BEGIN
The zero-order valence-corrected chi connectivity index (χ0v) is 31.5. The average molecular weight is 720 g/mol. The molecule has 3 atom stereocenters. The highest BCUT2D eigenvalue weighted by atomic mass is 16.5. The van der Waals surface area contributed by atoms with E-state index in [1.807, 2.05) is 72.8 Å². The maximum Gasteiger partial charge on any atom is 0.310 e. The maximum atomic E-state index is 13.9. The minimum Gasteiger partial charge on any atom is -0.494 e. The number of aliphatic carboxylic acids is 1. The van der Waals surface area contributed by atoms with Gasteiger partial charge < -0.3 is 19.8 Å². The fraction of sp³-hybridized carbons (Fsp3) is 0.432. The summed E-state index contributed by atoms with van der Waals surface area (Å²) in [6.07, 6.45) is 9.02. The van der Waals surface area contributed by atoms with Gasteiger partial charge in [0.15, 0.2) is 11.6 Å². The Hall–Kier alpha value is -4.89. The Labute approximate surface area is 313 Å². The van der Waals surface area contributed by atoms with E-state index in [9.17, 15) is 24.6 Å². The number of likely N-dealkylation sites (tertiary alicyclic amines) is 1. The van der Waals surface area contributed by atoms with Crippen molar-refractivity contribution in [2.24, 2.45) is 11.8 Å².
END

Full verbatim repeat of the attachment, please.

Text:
The zero-order valence-corrected chi connectivity index (χ0v) is 31.5. The average molecular weight is 720 g/mol. The molecule has 3 atom stereocenters. The highest BCUT2D eigenvalue weighted by atomic mass is 16.5. The van der Waals surface area contributed by atoms with E-state index in [1.807, 2.05) is 72.8 Å². The maximum Gasteiger partial charge on any atom is 0.310 e. The maximum atomic E-state index is 13.9. The minimum Gasteiger partial charge on any atom is -0.494 e. The number of aliphatic carboxylic acids is 1. The van der Waals surface area contributed by atoms with Gasteiger partial charge < -0.3 is 19.8 Å². The fraction of sp³-hybridized carbons (Fsp3) is 0.432. The summed E-state index contributed by atoms with van der Waals surface area (Å²) in [6.07, 6.45) is 9.02. The van der Waals surface area contributed by atoms with Gasteiger partial charge in [0.15, 0.2) is 11.6 Å². The Hall–Kier alpha value is -4.89. The Labute approximate surface area is 313 Å². The van der Waals surface area contributed by atoms with E-state index in [9.17, 15) is 24.6 Å². The number of likely N-dealkylation sites (tertiary alicyclic amines) is 1. The van der Waals surface area contributed by atoms with Crippen molar-refractivity contribution in [2.24, 2.45) is 11.8 Å².